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Han v. Unemployment Insurance, Appeal Board

Supreme Court of Delaware

June 11, 2014

STEVE HAN, Appellant Below, Appellant,
v.
UNEMPLOYMENT INSURANCE, APPEAL BOARD Appellee Below, Appellee

Submitted: April 18, 2014.

Case Closed June 19, 2014.

Editorial Note:

This decision has been designated as "Table of Decisions Without Published Opinions." in the Atlantic Reporter.

Court Below--Superior Court of the State of Delaware, in and for New Castle County. C.A. No. N13A-05-003.

Before BERGER, JACOBS, and RIDGELY, Justices.

OPINION

Jack B. Jacobs, Justice.

ORDER

This 11th day of June 2014, upon consideration of the appellant's opening brief and the record below,[1] it appears to the Court that:

(1) The appellant, Steve Han, appeals from the Superior Court's January 27, 2014 order affirming the April 26, 2013 decision of the Unemployment Insurance Appeal Board (" UIAB" ). We find no merit to the appeal and we affirm.

(2) The record reflects that, on March 8, 2013, a Department of Labor notice finding Han disqualified from receiving unemployment benefits was mailed to Han. The notice stated that the determination of the Claims Deputy would become final on March 18, 2013 unless Han filed a written appeal by that date. Han filed an appeal on March 20, 2013. On March 25, 2013, it was determined that the March 8, 2013 decision was final and binding because Han had failed to file a timely appeal.

(3) On April 12, 2013, the Appeals Referee held a telephonic hearing on the timeliness of Han's appeal. At the hearing, a Department of Labor representative testified that the notice of disqualification was mailed on March 8, 2013 to the address that Han verified as accurate on the record. The Department of Labor representative also testified that to the best of her knowledge the U.S. Postal Service did not return the March 8, 2013 notice as undeliverable. Han testified that when he applied for unemployment benefits on February 25, 2013, a Department of Labor employee told him that he would be notified of a decision in two or three weeks. When Han did not hear anything, he returned to the Department of Labor on March 20, 2013. At that time, the Department of Labor told Han that a decision had been mailed and that he had missed the deadline to file a timely appeal.

(4) On April 12, 2013, the Appeals Referee mailed her decision, which concluded that Han's appeal of the March 8, 2013 notice was untimely and that there was no evidence to suggest Han's late filing was the result of any mistakes or errors by the Department of Labor in mailing the March 8, 2013 notice. Because the appeal was untimely, the Appeals Referee lacked jurisdiction to hear the merits of Han's appeal from the Claims Deputy's determination.

(5) On April 18, 2013, Han timely appealed from the Appeals Referee's decision to the UIAB. The UIAB held a review hearing on April 24, 2013. On April 26, 2013, the UIAB mailed its decision affirming the Appeals Referee's decision and denying the application for further review. The UIAB found no evidence of error by the Department of Labor that prevented Han from filing a timely appeal.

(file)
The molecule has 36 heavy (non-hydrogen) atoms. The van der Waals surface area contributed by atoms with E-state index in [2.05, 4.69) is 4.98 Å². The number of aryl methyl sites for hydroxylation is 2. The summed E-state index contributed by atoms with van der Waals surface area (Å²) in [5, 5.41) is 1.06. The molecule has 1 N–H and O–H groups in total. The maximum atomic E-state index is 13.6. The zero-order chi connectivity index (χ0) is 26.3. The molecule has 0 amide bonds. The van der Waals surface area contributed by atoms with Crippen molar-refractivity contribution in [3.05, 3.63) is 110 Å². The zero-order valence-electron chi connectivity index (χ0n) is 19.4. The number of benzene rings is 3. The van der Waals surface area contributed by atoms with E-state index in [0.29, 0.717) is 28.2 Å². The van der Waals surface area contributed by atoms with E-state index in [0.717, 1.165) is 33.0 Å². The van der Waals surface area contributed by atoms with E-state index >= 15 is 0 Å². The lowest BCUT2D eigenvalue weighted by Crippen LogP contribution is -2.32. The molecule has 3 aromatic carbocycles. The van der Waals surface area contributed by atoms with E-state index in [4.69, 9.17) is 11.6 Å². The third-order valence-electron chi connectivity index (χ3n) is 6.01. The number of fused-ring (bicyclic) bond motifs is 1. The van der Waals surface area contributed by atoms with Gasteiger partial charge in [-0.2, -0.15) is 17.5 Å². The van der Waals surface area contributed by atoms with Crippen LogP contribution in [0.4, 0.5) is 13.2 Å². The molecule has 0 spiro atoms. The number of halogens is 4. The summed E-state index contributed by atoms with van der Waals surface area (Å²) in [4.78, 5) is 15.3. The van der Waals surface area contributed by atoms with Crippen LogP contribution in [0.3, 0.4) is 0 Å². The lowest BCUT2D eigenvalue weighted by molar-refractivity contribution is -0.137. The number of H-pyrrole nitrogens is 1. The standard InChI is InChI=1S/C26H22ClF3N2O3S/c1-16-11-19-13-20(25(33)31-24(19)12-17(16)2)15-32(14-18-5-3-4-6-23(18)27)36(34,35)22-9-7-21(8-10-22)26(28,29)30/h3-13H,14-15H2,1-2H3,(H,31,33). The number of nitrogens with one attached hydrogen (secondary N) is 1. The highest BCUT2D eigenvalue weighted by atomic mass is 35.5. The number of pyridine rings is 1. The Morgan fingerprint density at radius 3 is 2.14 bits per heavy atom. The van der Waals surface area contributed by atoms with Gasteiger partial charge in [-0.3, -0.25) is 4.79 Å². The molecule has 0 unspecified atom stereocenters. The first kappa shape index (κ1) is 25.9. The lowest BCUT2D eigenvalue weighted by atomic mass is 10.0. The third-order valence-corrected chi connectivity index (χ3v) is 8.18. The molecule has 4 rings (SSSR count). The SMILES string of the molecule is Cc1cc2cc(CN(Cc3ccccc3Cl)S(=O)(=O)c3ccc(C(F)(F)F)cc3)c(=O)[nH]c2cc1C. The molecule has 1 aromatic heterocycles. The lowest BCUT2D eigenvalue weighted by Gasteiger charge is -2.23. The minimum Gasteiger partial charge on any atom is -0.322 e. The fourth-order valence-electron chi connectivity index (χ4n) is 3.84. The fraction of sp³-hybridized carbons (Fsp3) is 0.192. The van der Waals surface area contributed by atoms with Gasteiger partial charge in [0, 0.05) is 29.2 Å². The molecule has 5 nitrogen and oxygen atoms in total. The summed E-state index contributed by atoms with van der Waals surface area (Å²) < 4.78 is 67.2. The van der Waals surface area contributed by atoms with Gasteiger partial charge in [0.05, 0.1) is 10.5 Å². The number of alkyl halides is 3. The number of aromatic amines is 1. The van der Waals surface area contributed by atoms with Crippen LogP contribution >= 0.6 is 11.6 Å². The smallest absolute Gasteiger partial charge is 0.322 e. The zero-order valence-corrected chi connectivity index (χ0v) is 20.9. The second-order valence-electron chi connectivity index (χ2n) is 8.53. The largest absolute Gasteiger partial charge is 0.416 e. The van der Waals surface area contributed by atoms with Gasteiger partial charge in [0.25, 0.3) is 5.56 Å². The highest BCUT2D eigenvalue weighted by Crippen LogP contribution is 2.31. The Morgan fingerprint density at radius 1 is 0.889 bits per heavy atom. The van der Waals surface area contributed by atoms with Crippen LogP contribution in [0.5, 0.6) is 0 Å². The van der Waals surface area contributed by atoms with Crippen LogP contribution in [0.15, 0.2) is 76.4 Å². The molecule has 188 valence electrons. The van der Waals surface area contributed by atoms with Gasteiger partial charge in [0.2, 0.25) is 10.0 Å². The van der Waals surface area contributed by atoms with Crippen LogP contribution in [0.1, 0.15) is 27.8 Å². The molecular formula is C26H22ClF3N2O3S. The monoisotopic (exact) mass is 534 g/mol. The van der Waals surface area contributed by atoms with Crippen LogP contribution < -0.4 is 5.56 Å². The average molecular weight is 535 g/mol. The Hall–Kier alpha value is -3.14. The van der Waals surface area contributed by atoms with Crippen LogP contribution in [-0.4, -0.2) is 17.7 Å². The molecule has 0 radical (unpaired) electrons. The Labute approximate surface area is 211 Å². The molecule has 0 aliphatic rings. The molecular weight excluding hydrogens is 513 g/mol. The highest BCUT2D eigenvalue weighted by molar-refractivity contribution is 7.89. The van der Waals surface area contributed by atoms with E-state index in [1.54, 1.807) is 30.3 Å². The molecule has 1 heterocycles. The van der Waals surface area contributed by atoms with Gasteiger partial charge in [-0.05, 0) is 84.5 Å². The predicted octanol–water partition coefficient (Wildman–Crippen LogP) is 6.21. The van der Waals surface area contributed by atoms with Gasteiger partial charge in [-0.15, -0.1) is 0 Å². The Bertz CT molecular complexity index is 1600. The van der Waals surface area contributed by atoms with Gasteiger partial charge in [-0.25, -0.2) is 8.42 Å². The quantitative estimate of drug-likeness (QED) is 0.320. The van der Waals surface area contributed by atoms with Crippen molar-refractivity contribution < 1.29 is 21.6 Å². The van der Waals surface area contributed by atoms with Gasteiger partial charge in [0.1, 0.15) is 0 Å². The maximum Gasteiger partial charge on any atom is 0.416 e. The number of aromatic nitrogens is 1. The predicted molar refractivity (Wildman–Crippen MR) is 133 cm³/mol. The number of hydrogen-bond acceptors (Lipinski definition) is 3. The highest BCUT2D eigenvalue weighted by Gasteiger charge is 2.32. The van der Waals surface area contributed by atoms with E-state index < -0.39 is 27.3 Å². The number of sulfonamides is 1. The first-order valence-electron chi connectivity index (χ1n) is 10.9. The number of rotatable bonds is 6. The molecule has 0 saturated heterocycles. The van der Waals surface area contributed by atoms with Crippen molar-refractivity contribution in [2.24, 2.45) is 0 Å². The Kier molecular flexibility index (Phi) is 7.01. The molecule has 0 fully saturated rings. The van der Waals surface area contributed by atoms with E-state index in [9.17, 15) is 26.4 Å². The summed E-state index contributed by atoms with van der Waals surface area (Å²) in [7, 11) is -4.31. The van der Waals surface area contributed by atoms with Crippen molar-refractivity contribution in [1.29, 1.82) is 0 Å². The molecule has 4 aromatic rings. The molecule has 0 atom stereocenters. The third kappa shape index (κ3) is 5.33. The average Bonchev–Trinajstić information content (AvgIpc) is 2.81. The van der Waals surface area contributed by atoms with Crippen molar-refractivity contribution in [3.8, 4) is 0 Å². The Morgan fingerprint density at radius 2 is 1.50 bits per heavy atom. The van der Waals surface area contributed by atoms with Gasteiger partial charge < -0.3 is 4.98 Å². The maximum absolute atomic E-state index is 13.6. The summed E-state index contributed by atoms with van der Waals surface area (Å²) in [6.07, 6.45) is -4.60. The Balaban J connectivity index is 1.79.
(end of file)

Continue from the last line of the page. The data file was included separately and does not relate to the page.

(6) On May 2, 2013, Han timely appealed from the UIAB's decision to the Superior Court. Han argued that he never received the March 8, 2013 notice, he was told it would be two to three weeks until the Department of Labor made a decision, and that a false accusation led to the termination of his employment. The UIAB responded that substantial evidence supported its conclusion that Han's appeal was untimely.

(7) In an order dated January 27, 2014, the Superior Court affirmed the UIAB's decision. The Superior Court determined that other than Han's contention that he did not receive the March 8, 2013 notice, there was no evidence in the record showing that an error or mistake by the Department of Labor caused Han to file an untimely appeal.

(8) On January 31, 2014, Han timely appealed from the Superior Court's order to this Court. Han argues that (i) sometimes mail is misdelivered, (ii) he never received the March 8, 2013 notice, (iii) he was told it would be two to three weeks until the Department of Labor made a decision, and (iv) he was unjustly terminated. The UIAB rested on the record below.

(9) We review a Superior Court decision that, in turn, has reviewed an administrative agency's ruling, by examining directly the decision of the agency.[2] Our review of a UIAB decision is limited to a determination of whether there is substantial evidence in the record to support the UIAB's findings and whether such findings are free from legal error.[3] Absent abuse of discretion, this Court must uphold a decision of the UIAB.[4]

(10) The statutory provision governing unemployment insurance appeals requires a claimant to file his appeal within ten calendar days after the Claims Deputy's determination is mailed to the claimant's last known address.[5] If a timely appeal is not filed, the Claims Deputy's decision is deemed final.[6] Although the UIAB has discretion to review, sua sponte, a decision where no timely appeal has been filed,[7] such discretion is exercised rarely and only in cases where there has been administrative error by the Department of Labor that has deprived the claimant of the ability to file a timely appeal or where the interests of justice would be served.[8]

(11) We have carefully reviewed the record in this case and conclude that the UIAB's decision is supported by the evidence and is free from legal error and abuse of discretion. The interests of justice did not require the UIAB to review the Claims Deputy's decision. Accordingly, we conclude the Superior Court's January 27, 2014 order must be affirmed.

NOW, THEREFORE, IT IS ORDERED that the judgment of the Superior Court is AFFIRMED.


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